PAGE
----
Given the central role of osteoblasts in bone formation, genes influencing osteoblast function, such as LRP5, are more likely than others to influence skeletal development. Activating LRP5 gene mutations cause the high bone mass phenotype [16, 17]. Missense mutations of the LRP5 gene are associated with the osteopetroses [18, 19], while inactivating LRP5 gene mutations are associated with the osteoporosis-pseudoglioma syndrome [20, 21]. Additionally, common LRP5 gene polymorphisms are pertinent to BMD determination in normal adult populations. Association of LRP5 gene polymorphisms to BMD has been reported in European [22, 23], North American , and Australian Caucasians  as well as Japanese  and Korean  populations. These genetic findings are supported by in vitro and in vivo studies which indicate that LRP5 mediates bone formation. This transmembrane receptor is expressed by osteoblasts and transduces canonical Wnt signaling. Mice overexpressing wild-type or constitutively active LRP5  have excessive bone accrual. In contrast, receptor truncations which abrogate Wnt signaling impair bone accrual by murine calvarial explants . Furthermore, the altered BMD phenotype of mice with dysregulated LRP5 function is evident early in development [28, 29]. Together, these human and murine studies show that common LRP5 gene allelic variants may determine bone mass and that its influence is evident during bone mass acquisition.
This report examines the hypothesis that LRP5 polymorphisms influence bone mass accrual in childhood. To test this hypothesis, association between LRP5 polymorphisms and bone mass indices (measured by dual-energy X-ray absorptiometry [DXA]) was tested in 819 9-year-old children from the Avon Longitudinal Study of Parents and Children (ALSPAC) cohort. This population-based collection comprised of children and their mothers is representative of the population in Great Britain [30-32]. We demonstrate association between one coding LRP5 polymorphism and spinal bone mass indices.
The study population is a subgroup of the ALSPAC cohort. This is a geographically based population longitudinal study which recruited women resident in Avon, United Kingdom, with an expected delivery date between April 1, 1991, and December 31, 1992 . There were 15,541 mothers, approximately 85% of those eligible, enrolled into the study, yielding 14,062 children. Subjects have been extensively characterized by self-reported questionnaires, medical records, and physical examinations. Biological samples including DNA were collected. Ethical approval was obtained from the ALSPAC Law and Ethics Committee and relevant local ethics committees, and written informed consent was provided by all parents.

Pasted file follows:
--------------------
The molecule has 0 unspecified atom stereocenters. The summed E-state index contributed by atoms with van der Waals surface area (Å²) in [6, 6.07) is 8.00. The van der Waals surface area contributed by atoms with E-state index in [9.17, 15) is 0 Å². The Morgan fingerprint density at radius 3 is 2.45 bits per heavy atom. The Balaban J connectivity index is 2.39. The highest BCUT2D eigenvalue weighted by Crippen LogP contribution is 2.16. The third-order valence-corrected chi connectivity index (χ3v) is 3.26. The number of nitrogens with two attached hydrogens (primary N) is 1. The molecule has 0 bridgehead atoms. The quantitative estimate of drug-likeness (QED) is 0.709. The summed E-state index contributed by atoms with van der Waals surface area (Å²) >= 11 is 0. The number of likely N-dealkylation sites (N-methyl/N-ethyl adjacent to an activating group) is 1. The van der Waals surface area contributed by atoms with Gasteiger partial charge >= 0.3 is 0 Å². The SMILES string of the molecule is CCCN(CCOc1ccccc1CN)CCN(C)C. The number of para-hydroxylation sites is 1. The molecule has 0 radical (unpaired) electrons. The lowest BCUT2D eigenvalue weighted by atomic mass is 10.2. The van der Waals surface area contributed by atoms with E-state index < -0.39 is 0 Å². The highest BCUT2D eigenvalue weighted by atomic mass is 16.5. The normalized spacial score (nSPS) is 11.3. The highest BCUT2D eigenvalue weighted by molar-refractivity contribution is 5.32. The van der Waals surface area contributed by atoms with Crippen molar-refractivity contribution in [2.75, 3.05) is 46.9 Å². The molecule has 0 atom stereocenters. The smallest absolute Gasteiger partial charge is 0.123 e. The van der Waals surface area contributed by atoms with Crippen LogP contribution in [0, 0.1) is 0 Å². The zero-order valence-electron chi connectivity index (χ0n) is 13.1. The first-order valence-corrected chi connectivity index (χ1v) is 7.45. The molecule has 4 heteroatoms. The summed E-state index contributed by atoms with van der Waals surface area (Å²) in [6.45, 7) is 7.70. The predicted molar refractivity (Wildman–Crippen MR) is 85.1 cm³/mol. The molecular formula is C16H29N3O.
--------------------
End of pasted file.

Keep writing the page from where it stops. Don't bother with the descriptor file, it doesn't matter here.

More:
Ten percent of the cohort of births between June and December 1992 were randomly selected to form the Children in Focus (CIF) subgroup and studied in greater detail than the rest of the cohort over the first 5 years of life. Twin pregnancies and non-Caucasians were excluded, but this cohort was otherwise a random subset of the ALSPAC population. DXA was performed in this cohort when they reached 9 years of age. In all, 6,160 children had DXA data, 1,157 had genotype data, and 819 had both.
Whole-body BMD of 7,336 children was measured by DXA (Lunar Prodigy, Madison, WI). Sitting and standing height were measured using a Harpenden stadiometer (Holtain, Crymych, GB). Weight was quantified using a Tanita Body Fat Analyzer (Tanita, Arlington Heights, Illinois, USA). Total body less head (TBLH) and spinal values were expressed as BMD, bone mineral content (BMC), and bone area. Conventional BMD measures, obtained by dividing BMC by bone area, represent an “areal” density that is only partially corrected for skeletal size. To provide a more accurate estimate for volumetric BMD, we derived a further parameter from BMC, termed “area-adjusted BMC” (aBMC), by linear regression of BMC on bone area. Adjusting BMC for bone area by linear regression analysis in this way generates a variable which, unlike areal BMD, is fully independent of skeletal size . Based upon comparisons performed on 122 children who had two BMD scans performed on a single day, the coefficient of variation for total body BMD was 0.8. In addition, spinal BMC, BMD, area, and aBMC were obtained by subregional analysis of total-body scans in the subset of children whose scans showed no evidence of spinal curvature, as previously described . DXA-derived estimates for volumetric bone density were also obtained by calculation of bone mineral apparent density (BMAD), defined as (BMC/area)1.5 .